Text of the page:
Mayhem Miller’s arc on RuPaul’s Drag Race All Stars season five nearly mirrored her arc on Drag Race season ten. She came to both shows with something to prove: Her season ten run came after nine years of unsuccessfully auditioning for Drag Race, and her return on All Stars came after an early departure from her first season. She got high marks for her craftiness and personality in design challenges (winning season ten’s “Drag on a Dime” and the winning room for AS5’s hotel-design challenge), but finished out both times in the bottom half of the competition, during an improv challenge.
But look past all those parallels and you’ll see that Mayhem Miller changed between Drag Race ten and AS5, entering All Stars as a more confident, funny, and present queen than before. As the season introduced the twist that all queens could vote to eliminate someone, she wasn’t afraid to play the game, placing a vote for front-runner Shea Couleé and calling out Miz Cracker for “shenanigans, foolery, and some tricks and shows” after throwing Ongina under the bus in episode two. After she left the competition last week — at the hands of both her best friend, lip-sync assassin Morgan McMichaels, and her enemy, Miz Cracker — Vulture caught up with Mayhem to talk about the double-fisted elimination, how she’s changed between seasons, and why AS5 is like Big Brother.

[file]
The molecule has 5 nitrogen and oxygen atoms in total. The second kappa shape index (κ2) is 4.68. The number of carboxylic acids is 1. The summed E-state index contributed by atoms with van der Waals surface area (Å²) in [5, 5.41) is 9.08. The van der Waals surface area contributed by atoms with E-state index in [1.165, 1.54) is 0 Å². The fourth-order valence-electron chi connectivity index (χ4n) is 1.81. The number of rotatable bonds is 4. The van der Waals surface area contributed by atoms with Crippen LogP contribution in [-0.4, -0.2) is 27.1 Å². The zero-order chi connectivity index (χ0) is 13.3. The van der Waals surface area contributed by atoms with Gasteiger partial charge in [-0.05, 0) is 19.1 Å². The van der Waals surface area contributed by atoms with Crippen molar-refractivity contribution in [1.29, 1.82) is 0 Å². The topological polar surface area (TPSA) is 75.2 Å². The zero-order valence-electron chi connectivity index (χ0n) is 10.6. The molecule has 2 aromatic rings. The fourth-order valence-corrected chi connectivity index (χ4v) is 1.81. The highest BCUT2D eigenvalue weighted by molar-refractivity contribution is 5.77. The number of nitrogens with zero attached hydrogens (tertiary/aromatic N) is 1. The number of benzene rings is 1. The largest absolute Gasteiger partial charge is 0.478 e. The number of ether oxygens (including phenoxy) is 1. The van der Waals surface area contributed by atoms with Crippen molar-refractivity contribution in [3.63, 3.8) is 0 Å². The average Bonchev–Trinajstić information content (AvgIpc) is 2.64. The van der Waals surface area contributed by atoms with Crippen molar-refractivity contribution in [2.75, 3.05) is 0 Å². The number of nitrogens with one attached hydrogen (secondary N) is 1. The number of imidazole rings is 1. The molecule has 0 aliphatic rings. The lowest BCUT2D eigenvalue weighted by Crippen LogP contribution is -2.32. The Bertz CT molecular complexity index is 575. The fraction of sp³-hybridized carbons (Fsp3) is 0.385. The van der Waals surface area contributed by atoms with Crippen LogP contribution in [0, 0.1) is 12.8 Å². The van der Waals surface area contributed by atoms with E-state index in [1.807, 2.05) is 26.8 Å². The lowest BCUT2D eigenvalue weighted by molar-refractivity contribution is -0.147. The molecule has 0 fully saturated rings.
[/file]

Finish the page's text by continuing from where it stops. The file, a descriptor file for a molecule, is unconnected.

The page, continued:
Last episode hit us with the surprise of a possible double elimination. What was going through your mind when Ru said that Miz Cracker and Morgan both won the lip sync and there was the possibility of two people going home?
I was like, Wait a minute, what? I was like, How many twists and turns are we gonna have this season?
What was it like for you to see Morgan, who you said is your best friend in the drag community, back as the lip-sync assassin?
Any time I get to see my bestie is great. Especially when you’re sequestered, it’s during the competition, you’re cut off from the world. Me and Morgan have been best friends for 20 years. I speak to her on a daily basis. So it was good to see my best friend, and to see her on the stage of All Stars was amazing because, I mean, she’s a great entertainer. So, I was ready to watch her do her thing.
What was that conversation between you like after she had to send you home?
Our conversation in studio or our conversation once we got home? ’Cause those are two different conversations! [Laughs.] No, my best friend is my biggest supporter, and of course she would’ve wanted me to continue in the competition, but she also knows me as a person and was just there to support me. That’s all you can do is show love and support, no matter what.
When you were talking before the elimination, Miz Cracker was saying she wan’t going to let anything from the competition get in the way and just wanted to make a fair judgment. What do you make of that given the result?
She did as I asked. She respected my wishes and she was honest about her explanation. You know, I asked my castmates to let me go, and they respected that.
Can you explain more what made you say that to them?